“What’cha thinkin’?”

“What’cha thinkin’?”

I hate this question. But I do not hate the people who ask it.

I know why people ask it: They want to start up a conversation. As someone who enjoys talking, I cannot fault them for this even a little bit.

But it’s a loaded question, similar to asking someone “How are you doing?” What they want really isn’t the question; they don’t care. “How are you doing?” has become conflated with “Hello!” And “What’cha thinkin’?” is more like “Let’s talk about something here; the silence is killing me!” Continue reading ““What’cha thinkin’?””

Chain Reactions: Affecting the People You’ve Never Met

chain-reaction

In this journey to understand the world and understand ourselves, we need to learn about mastery. Not necessarily mastery of a thing, although that is important, but mastery of ourselves.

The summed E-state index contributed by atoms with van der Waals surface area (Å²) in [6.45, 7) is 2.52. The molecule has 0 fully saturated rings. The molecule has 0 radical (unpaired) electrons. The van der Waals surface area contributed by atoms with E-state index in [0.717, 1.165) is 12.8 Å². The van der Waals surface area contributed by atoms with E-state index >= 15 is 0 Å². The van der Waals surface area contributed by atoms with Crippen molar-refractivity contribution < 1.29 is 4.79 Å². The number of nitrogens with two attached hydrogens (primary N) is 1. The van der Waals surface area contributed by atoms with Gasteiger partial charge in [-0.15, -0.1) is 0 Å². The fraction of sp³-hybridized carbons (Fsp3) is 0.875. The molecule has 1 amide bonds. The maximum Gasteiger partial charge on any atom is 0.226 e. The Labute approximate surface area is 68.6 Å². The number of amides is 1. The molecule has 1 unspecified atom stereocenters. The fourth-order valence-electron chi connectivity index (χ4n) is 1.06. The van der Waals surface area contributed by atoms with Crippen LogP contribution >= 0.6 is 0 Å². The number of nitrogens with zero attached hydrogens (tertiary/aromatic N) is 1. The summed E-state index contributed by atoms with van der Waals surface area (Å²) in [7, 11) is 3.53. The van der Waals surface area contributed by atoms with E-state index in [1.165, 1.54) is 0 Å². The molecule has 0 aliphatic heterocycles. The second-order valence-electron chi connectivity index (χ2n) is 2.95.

I’m thinking about this lately as anger and emotion are ratcheted up in the United States, especially as I watch the first presidential debate.

There is nothing wrong with emotions. Emotions are information. However, the task is to make sure we do not let our emotions–our passions–control us.

In order to maintain this control, you need to look at why you may be feeling the way you are, and what you can do about it.

I thought about this at church yesterday, hearing my priest speak about the various people the Lord sends to us every day. Every person, he said, could be an opportunity for you to work God’s will, not just for you, but for other people.

I’ve written before about an obligation–maybe “obligation” is too strong a word and I should say “a strongly encouraged method of being”–to be cheerful, and treat everybody with respect and dignity. Commentor and fellow writer J-Wall Jackson pointed out that Jesus himself was a man of sorrow, and that we are not expressly command commanded to be cheerful, but hear me out, because it’s a great little trick to help you gain some control over your thoughts and your emotions (and also not be a jerk). Continue reading “Chain Reactions: Affecting the People You’ve Never Met”